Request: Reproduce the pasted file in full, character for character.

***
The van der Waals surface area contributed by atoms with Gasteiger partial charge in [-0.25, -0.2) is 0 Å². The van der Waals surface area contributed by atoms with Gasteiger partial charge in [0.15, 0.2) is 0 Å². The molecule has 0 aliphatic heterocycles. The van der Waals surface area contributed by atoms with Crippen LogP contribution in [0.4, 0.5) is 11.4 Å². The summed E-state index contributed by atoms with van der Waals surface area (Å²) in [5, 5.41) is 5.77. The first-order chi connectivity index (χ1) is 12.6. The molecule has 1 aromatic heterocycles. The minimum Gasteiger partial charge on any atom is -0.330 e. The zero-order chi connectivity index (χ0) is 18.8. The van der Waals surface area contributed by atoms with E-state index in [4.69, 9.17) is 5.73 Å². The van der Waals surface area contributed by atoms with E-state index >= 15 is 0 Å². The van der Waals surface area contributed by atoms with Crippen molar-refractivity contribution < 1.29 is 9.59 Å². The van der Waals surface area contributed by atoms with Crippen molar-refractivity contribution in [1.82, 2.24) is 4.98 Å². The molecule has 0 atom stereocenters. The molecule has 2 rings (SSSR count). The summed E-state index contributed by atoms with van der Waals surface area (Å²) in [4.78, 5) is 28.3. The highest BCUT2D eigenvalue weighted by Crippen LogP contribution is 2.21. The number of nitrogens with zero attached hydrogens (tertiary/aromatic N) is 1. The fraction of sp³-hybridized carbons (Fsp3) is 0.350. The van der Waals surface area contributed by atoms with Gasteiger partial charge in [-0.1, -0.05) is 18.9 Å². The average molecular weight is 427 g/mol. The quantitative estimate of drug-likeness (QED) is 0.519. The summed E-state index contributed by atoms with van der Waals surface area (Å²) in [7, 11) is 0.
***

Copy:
The van der Waals surface area contributed by atoms with Gasteiger partial charge in [-0.25, -0.2) is 0 Å². The van der Waals surface area contributed by atoms with Gasteiger partial charge in [0.15, 0.2) is 0 Å². The molecule has 0 aliphatic heterocycles. The van der Waals surface area contributed by atoms with Crippen LogP contribution in [0.4, 0.5) is 11.4 Å². The summed E-state index contributed by atoms with van der Waals surface area (Å²) in [5, 5.41) is 5.77. The first-order chi connectivity index (χ1) is 12.6. The molecule has 1 aromatic heterocycles. The minimum Gasteiger partial charge on any atom is -0.330 e. The zero-order chi connectivity index (χ0) is 18.8. The van der Waals surface area contributed by atoms with E-state index in [4.69, 9.17) is 5.73 Å². The van der Waals surface area contributed by atoms with E-state index >= 15 is 0 Å². The van der Waals surface area contributed by atoms with Crippen molar-refractivity contribution < 1.29 is 9.59 Å². The van der Waals surface area contributed by atoms with Crippen molar-refractivity contribution in [1.82, 2.24) is 4.98 Å². The molecule has 0 atom stereocenters. The molecule has 2 rings (SSSR count). The summed E-state index contributed by atoms with van der Waals surface area (Å²) in [4.78, 5) is 28.3. The highest BCUT2D eigenvalue weighted by Crippen LogP contribution is 2.21. The number of nitrogens with zero attached hydrogens (tertiary/aromatic N) is 1. The fraction of sp³-hybridized carbons (Fsp3) is 0.350. The van der Waals surface area contributed by atoms with Gasteiger partial charge in [-0.1, -0.05) is 18.9 Å². The average molecular weight is 427 g/mol. The quantitative estimate of drug-likeness (QED) is 0.519. The summed E-state index contributed by atoms with van der Waals surface area (Å²) in [7, 11) is 0.